The $11 billion Water Bond measure was moved to the November 2014 ballot by the Legislature because Governor Brown correctly believed that this pork laden deal would interfere with his pet measure, Proposition 30.
But the most striking absence is that there is no ballot measure for Pension Reform, despite the fact that the Republicans in Sacramento endorsed Governor Brown’s Twelve Point Pension Reform Plan word for word. But this is a testament to the power of the union leadership and their lobbyists who patrol the halls of the State Capitol.
As for the economic issues, voters will need to consider not only these ballot measures, but all of the other increases in fees and taxes that are going to impact their wallets.
In Los Angeles County, we will more than likely have the opportunity to vote on the 30 year extension of Measure R, the 0.50% (½ of 1%) increase in our sales tax to fund large transit related projects. Of course, Mayor Villaraigosa has proposed to divert some of this money to pave our streets, ordinarily an obligation of the City’s General Fund.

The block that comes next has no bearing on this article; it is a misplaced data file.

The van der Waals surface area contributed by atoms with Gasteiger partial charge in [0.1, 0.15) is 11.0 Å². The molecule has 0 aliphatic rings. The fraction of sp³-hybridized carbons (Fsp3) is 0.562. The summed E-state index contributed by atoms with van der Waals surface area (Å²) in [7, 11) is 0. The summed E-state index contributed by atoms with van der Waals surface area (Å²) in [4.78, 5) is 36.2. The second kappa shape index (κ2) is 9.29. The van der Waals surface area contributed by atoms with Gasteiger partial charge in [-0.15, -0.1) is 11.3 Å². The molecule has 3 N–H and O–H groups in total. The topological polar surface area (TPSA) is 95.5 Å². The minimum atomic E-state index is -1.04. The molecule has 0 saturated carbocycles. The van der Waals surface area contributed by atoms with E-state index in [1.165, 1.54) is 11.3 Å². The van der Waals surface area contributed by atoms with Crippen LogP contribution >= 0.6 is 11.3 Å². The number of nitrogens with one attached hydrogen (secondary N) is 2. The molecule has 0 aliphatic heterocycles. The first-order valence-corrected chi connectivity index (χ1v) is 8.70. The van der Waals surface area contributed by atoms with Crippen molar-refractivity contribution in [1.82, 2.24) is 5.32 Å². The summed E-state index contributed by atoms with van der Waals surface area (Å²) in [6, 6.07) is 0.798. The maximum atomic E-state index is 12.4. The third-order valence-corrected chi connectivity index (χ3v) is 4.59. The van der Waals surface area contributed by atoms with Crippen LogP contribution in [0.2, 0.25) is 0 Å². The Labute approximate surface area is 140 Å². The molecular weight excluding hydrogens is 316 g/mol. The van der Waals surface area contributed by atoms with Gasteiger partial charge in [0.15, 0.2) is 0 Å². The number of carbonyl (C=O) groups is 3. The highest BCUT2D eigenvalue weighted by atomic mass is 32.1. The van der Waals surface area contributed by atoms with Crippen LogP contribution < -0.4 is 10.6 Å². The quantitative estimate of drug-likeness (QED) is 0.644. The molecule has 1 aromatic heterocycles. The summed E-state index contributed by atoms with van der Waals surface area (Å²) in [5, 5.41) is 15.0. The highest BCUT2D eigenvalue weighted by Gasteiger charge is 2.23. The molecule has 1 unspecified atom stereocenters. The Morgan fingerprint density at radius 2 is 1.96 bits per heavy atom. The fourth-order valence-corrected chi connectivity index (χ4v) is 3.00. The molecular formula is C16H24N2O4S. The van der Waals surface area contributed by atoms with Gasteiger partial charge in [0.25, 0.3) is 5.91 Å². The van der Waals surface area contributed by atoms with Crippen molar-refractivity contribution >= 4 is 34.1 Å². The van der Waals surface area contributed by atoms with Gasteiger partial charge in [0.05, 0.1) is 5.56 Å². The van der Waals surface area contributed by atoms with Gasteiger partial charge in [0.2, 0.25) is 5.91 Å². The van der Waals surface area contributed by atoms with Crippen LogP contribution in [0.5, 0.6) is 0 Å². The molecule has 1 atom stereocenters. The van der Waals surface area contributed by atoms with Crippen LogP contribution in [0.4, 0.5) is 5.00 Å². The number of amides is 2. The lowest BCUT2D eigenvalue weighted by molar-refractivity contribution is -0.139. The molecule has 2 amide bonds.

And in March, County property owners will more than likely vote by mail on a $300 million parcel tax to fund the County’s yet to be defined Stormwater program.
But these measures to increase our income, sales, and real estate taxes are just the beginning as the impact of AB 32 (California Global Solutions Warming Act of 2006) will start to kick in over the next few years, leaving hard working Angelenos with significantly less disposable income.